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Interview: Laurence Bricker

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Wednesday, September 28, 2011 - 11:30 a.m.

The witness, who was identified as a professional colleague of the victim, was interviewed at the Yoknapatawpha County Sheriff's Department by Detectives Armstrong and Murphy. The interview was recorded with the witness's knowledge and consent.

Participants:

  • Detective T. Armstrong
  • Detective S. Murphy
  • Laurence Bricker

Detective Murphy: Thank you for meeting with us today.

Laurence Bricker: Certainly.

Detective Murphy: Can you please state your name and address for the record?

Laurence Bricker: Laurence Bricker. 1424 South Lamar, Oxford.

Detective Armstrong: I'm Detective Armstrong.

Laurence Bricker: Pleased to meet you.

Detective Murphy: Detective Murphy.

Laurence Bricker: My pleasure, ma'am.

Detective Armstrong: Ready to go?

Laurence Bricker: Yes, sir.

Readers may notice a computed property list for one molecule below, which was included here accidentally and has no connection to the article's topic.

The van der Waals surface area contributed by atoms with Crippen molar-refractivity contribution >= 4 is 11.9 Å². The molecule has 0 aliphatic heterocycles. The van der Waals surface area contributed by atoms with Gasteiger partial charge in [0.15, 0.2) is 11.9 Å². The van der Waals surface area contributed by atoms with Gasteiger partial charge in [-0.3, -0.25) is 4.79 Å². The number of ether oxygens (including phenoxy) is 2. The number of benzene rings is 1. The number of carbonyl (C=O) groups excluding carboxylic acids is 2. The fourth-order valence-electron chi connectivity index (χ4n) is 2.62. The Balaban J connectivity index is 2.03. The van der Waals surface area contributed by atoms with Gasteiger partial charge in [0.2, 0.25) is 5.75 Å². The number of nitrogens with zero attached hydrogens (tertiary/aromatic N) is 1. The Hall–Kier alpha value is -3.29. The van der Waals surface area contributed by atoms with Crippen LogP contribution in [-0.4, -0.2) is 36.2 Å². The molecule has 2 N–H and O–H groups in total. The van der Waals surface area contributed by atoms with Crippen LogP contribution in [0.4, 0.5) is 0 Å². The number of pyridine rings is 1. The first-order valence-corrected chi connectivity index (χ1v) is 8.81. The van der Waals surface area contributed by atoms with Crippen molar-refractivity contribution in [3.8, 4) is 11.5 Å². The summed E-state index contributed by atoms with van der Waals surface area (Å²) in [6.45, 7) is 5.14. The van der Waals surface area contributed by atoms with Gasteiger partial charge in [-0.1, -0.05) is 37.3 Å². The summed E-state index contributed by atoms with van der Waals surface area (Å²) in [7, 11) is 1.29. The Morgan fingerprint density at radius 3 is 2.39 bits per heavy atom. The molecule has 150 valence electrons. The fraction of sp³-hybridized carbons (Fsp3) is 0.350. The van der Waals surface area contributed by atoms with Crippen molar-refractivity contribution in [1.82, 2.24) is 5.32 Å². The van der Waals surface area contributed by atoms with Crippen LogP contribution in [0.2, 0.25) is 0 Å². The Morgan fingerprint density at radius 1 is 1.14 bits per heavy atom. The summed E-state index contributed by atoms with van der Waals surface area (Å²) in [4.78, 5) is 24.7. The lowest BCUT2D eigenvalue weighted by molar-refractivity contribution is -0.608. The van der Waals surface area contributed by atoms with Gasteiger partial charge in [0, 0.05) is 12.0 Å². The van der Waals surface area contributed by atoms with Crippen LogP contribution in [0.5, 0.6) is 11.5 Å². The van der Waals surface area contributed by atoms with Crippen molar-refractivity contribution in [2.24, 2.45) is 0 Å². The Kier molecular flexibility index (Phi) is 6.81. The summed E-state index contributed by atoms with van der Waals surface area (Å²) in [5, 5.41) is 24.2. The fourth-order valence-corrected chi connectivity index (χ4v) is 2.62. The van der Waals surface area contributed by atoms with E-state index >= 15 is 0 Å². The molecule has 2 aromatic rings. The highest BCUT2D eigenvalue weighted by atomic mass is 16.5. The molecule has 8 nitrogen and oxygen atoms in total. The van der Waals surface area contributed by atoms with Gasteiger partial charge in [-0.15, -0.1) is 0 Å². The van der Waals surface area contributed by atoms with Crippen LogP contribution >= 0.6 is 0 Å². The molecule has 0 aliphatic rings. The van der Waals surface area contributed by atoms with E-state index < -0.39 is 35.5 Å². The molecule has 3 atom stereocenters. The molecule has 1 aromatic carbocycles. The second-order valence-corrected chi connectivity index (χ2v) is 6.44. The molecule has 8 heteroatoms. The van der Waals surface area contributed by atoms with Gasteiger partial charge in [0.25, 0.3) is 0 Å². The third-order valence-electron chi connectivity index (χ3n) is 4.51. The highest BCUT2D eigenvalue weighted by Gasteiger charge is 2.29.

Detective Armstrong: All right.

Detective Murphy: Did you know Kimberly Pace?

Laurence Bricker: Yes.

Detective Armstrong: How– well, how did you know her?

Laurence Bricker: I first made her acquaintance when she was in the graduate program here. So I knew her for some years.

Detective Murphy: How would you characterize your relationship with Dr. Pace?

Laurence Bricker: It was a very tepid relationship.

Detective Murphy: Why?

Laurence Bricker: In short, I thought she was frivolous. From her days here when she was a student, I felt she was more intent on having fun than excelling in the classroom. And I believe her teaching style was no different.

Detective Armstrong: We've been told that she could be demanding of her students.

Laurence Bricker: That came in very rare instances. I found that she was overly accommodating to her students.

Detective Murphy: You're aware of some of the allegations about students buying grades?

Laurence Bricker: I am.

Detective Murphy: Did you put any stock in those allegations?

Laurence Bricker: Unfortunately, there are professors at this institution that will do just about anything.

Detective Murphy: Do you think Dr. Pace could have been involved such a scheme?